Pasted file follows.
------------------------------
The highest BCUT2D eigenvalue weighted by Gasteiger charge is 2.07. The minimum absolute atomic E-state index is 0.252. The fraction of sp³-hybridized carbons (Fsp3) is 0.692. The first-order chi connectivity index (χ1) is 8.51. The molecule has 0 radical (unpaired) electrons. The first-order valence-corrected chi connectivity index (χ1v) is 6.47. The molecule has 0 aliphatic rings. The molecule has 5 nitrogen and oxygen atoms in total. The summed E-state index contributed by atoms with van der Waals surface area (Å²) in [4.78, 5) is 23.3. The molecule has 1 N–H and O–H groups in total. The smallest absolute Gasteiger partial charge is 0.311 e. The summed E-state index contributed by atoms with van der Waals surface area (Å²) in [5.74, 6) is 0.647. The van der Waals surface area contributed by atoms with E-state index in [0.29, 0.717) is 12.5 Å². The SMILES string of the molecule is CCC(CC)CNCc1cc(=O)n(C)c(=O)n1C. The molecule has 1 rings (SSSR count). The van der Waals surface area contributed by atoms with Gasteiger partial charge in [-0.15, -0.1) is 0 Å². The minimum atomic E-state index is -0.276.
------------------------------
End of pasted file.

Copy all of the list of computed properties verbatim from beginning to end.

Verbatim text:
The highest BCUT2D eigenvalue weighted by Gasteiger charge is 2.07. The minimum absolute atomic E-state index is 0.252. The fraction of sp³-hybridized carbons (Fsp3) is 0.692. The first-order chi connectivity index (χ1) is 8.51. The molecule has 0 radical (unpaired) electrons. The first-order valence-corrected chi connectivity index (χ1v) is 6.47. The molecule has 0 aliphatic rings. The molecule has 5 nitrogen and oxygen atoms in total. The summed E-state index contributed by atoms with van der Waals surface area (Å²) in [4.78, 5) is 23.3. The molecule has 1 N–H and O–H groups in total. The smallest absolute Gasteiger partial charge is 0.311 e. The summed E-state index contributed by atoms with van der Waals surface area (Å²) in [5.74, 6) is 0.647. The van der Waals surface area contributed by atoms with E-state index in [0.29, 0.717) is 12.5 Å². The SMILES string of the molecule is CCC(CC)CNCc1cc(=O)n(C)c(=O)n1C. The molecule has 1 rings (SSSR count). The van der Waals surface area contributed by atoms with Gasteiger partial charge in [-0.15, -0.1) is 0 Å². The minimum atomic E-state index is -0.276.